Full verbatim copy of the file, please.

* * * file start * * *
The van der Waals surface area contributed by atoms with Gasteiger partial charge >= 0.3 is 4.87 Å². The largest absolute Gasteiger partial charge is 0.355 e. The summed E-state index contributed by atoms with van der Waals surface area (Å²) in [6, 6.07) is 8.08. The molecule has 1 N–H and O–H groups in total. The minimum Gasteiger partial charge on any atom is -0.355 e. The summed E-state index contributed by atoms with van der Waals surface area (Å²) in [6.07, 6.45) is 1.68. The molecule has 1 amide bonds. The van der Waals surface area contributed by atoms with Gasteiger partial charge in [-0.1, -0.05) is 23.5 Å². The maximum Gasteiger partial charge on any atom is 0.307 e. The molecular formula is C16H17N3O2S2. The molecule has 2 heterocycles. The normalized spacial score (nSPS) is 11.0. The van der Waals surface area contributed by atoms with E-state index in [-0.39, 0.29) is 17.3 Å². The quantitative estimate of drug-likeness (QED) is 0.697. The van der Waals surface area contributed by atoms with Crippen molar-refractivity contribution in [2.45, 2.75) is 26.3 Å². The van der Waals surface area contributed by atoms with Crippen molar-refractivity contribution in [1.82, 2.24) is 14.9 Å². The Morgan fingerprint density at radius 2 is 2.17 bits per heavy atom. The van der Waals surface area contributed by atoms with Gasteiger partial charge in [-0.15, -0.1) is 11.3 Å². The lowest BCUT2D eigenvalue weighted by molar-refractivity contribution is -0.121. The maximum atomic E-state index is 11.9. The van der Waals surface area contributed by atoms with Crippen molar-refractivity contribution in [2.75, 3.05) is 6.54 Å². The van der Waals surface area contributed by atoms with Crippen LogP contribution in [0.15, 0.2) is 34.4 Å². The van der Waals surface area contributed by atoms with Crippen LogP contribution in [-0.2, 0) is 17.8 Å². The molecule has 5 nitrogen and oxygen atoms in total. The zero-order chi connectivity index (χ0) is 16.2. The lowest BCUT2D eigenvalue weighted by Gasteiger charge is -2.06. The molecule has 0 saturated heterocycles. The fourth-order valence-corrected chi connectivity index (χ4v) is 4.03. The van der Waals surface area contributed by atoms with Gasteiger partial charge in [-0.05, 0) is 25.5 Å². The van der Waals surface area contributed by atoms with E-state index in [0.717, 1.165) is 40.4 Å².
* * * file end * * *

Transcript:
The van der Waals surface area contributed by atoms with Gasteiger partial charge >= 0.3 is 4.87 Å². The largest absolute Gasteiger partial charge is 0.355 e. The summed E-state index contributed by atoms with van der Waals surface area (Å²) in [6, 6.07) is 8.08. The molecule has 1 N–H and O–H groups in total. The minimum Gasteiger partial charge on any atom is -0.355 e. The summed E-state index contributed by atoms with van der Waals surface area (Å²) in [6.07, 6.45) is 1.68. The molecule has 1 amide bonds. The van der Waals surface area contributed by atoms with Gasteiger partial charge in [-0.1, -0.05) is 23.5 Å². The maximum Gasteiger partial charge on any atom is 0.307 e. The molecular formula is C16H17N3O2S2. The molecule has 2 heterocycles. The normalized spacial score (nSPS) is 11.0. The van der Waals surface area contributed by atoms with E-state index in [-0.39, 0.29) is 17.3 Å². The quantitative estimate of drug-likeness (QED) is 0.697. The van der Waals surface area contributed by atoms with Crippen molar-refractivity contribution in [2.45, 2.75) is 26.3 Å². The van der Waals surface area contributed by atoms with Crippen molar-refractivity contribution in [1.82, 2.24) is 14.9 Å². The Morgan fingerprint density at radius 2 is 2.17 bits per heavy atom. The van der Waals surface area contributed by atoms with Gasteiger partial charge in [-0.15, -0.1) is 11.3 Å². The lowest BCUT2D eigenvalue weighted by molar-refractivity contribution is -0.121. The maximum atomic E-state index is 11.9. The van der Waals surface area contributed by atoms with Crippen molar-refractivity contribution in [2.75, 3.05) is 6.54 Å². The van der Waals surface area contributed by atoms with Crippen LogP contribution in [0.15, 0.2) is 34.4 Å². The van der Waals surface area contributed by atoms with Crippen LogP contribution in [-0.2, 0) is 17.8 Å². The molecule has 5 nitrogen and oxygen atoms in total. The zero-order chi connectivity index (χ0) is 16.2. The lowest BCUT2D eigenvalue weighted by Gasteiger charge is -2.06. The molecule has 0 saturated heterocycles. The fourth-order valence-corrected chi connectivity index (χ4v) is 4.03. The van der Waals surface area contributed by atoms with Gasteiger partial charge in [-0.05, 0) is 25.5 Å². The van der Waals surface area contributed by atoms with E-state index in [0.717, 1.165) is 40.4 Å².